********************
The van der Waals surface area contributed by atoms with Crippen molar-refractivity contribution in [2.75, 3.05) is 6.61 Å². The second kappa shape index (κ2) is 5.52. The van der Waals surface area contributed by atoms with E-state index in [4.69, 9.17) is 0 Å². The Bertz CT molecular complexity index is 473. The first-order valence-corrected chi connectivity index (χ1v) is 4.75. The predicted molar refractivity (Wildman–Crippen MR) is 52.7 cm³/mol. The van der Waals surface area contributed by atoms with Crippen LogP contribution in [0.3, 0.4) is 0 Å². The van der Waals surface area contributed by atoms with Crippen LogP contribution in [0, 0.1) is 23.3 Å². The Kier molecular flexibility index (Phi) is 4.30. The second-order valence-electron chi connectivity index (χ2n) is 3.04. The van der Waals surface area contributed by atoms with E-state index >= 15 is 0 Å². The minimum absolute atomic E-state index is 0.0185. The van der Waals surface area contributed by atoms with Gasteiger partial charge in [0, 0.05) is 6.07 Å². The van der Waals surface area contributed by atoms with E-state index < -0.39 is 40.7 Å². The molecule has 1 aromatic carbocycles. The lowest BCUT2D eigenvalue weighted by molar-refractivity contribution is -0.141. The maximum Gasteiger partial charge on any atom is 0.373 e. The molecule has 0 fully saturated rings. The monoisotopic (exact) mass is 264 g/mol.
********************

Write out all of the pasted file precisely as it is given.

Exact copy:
The van der Waals surface area contributed by atoms with Crippen molar-refractivity contribution in [2.75, 3.05) is 6.61 Å². The second kappa shape index (κ2) is 5.52. The van der Waals surface area contributed by atoms with E-state index in [4.69, 9.17) is 0 Å². The Bertz CT molecular complexity index is 473. The first-order valence-corrected chi connectivity index (χ1v) is 4.75. The predicted molar refractivity (Wildman–Crippen MR) is 52.7 cm³/mol. The van der Waals surface area contributed by atoms with Crippen LogP contribution in [0.3, 0.4) is 0 Å². The van der Waals surface area contributed by atoms with Crippen LogP contribution in [0, 0.1) is 23.3 Å². The Kier molecular flexibility index (Phi) is 4.30. The second-order valence-electron chi connectivity index (χ2n) is 3.04. The van der Waals surface area contributed by atoms with E-state index >= 15 is 0 Å². The minimum absolute atomic E-state index is 0.0185. The van der Waals surface area contributed by atoms with Gasteiger partial charge in [0, 0.05) is 6.07 Å². The van der Waals surface area contributed by atoms with E-state index < -0.39 is 40.7 Å². The molecule has 1 aromatic carbocycles. The lowest BCUT2D eigenvalue weighted by molar-refractivity contribution is -0.141. The maximum Gasteiger partial charge on any atom is 0.373 e. The molecule has 0 fully saturated rings. The monoisotopic (exact) mass is 264 g/mol.